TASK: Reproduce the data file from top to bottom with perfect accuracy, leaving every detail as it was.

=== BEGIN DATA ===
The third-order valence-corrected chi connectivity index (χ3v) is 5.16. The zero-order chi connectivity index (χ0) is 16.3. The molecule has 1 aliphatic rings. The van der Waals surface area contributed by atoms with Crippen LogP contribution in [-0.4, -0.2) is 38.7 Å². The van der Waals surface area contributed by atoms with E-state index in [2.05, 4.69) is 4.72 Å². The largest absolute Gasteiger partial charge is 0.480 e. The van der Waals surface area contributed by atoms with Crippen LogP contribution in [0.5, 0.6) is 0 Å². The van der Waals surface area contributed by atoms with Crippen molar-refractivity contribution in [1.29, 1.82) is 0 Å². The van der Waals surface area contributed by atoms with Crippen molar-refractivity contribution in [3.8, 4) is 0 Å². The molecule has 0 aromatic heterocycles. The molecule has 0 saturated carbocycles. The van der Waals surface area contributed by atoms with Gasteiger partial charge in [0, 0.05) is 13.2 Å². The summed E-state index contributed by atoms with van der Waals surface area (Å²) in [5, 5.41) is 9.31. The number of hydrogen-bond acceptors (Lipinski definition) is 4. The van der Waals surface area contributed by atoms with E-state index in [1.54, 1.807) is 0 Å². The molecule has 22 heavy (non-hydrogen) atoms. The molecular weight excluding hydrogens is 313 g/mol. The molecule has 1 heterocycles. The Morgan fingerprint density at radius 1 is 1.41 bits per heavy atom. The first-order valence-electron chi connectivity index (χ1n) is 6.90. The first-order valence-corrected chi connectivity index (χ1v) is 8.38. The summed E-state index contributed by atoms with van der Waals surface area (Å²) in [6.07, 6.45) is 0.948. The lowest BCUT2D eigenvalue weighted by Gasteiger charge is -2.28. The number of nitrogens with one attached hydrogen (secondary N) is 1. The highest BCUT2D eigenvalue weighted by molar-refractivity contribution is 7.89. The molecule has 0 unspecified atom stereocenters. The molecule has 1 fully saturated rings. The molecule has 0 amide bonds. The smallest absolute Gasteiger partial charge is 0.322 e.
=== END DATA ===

The third-order valence-corrected chi connectivity index (χ3v) is 5.16. The zero-order chi connectivity index (χ0) is 16.3. The molecule has 1 aliphatic rings. The van der Waals surface area contributed by atoms with Crippen LogP contribution in [-0.4, -0.2) is 38.7 Å². The van der Waals surface area contributed by atoms with E-state index in [2.05, 4.69) is 4.72 Å². The largest absolute Gasteiger partial charge is 0.480 e. The van der Waals surface area contributed by atoms with Crippen LogP contribution in [0.5, 0.6) is 0 Å². The van der Waals surface area contributed by atoms with Crippen molar-refractivity contribution in [1.29, 1.82) is 0 Å². The van der Waals surface area contributed by atoms with Crippen molar-refractivity contribution in [3.8, 4) is 0 Å². The molecule has 0 aromatic heterocycles. The molecule has 0 saturated carbocycles. The van der Waals surface area contributed by atoms with Gasteiger partial charge in [0, 0.05) is 13.2 Å². The summed E-state index contributed by atoms with van der Waals surface area (Å²) in [5, 5.41) is 9.31. The number of hydrogen-bond acceptors (Lipinski definition) is 4. The van der Waals surface area contributed by atoms with E-state index in [1.54, 1.807) is 0 Å². The molecule has 22 heavy (non-hydrogen) atoms. The molecular weight excluding hydrogens is 313 g/mol. The molecule has 1 heterocycles. The Morgan fingerprint density at radius 1 is 1.41 bits per heavy atom. The first-order valence-electron chi connectivity index (χ1n) is 6.90. The first-order valence-corrected chi connectivity index (χ1v) is 8.38. The summed E-state index contributed by atoms with van der Waals surface area (Å²) in [6.07, 6.45) is 0.948. The lowest BCUT2D eigenvalue weighted by Gasteiger charge is -2.28. The number of nitrogens with one attached hydrogen (secondary N) is 1. The highest BCUT2D eigenvalue weighted by molar-refractivity contribution is 7.89. The molecule has 0 unspecified atom stereocenters. The molecule has 1 fully saturated rings. The molecule has 0 amide bonds. The smallest absolute Gasteiger partial charge is 0.322 e.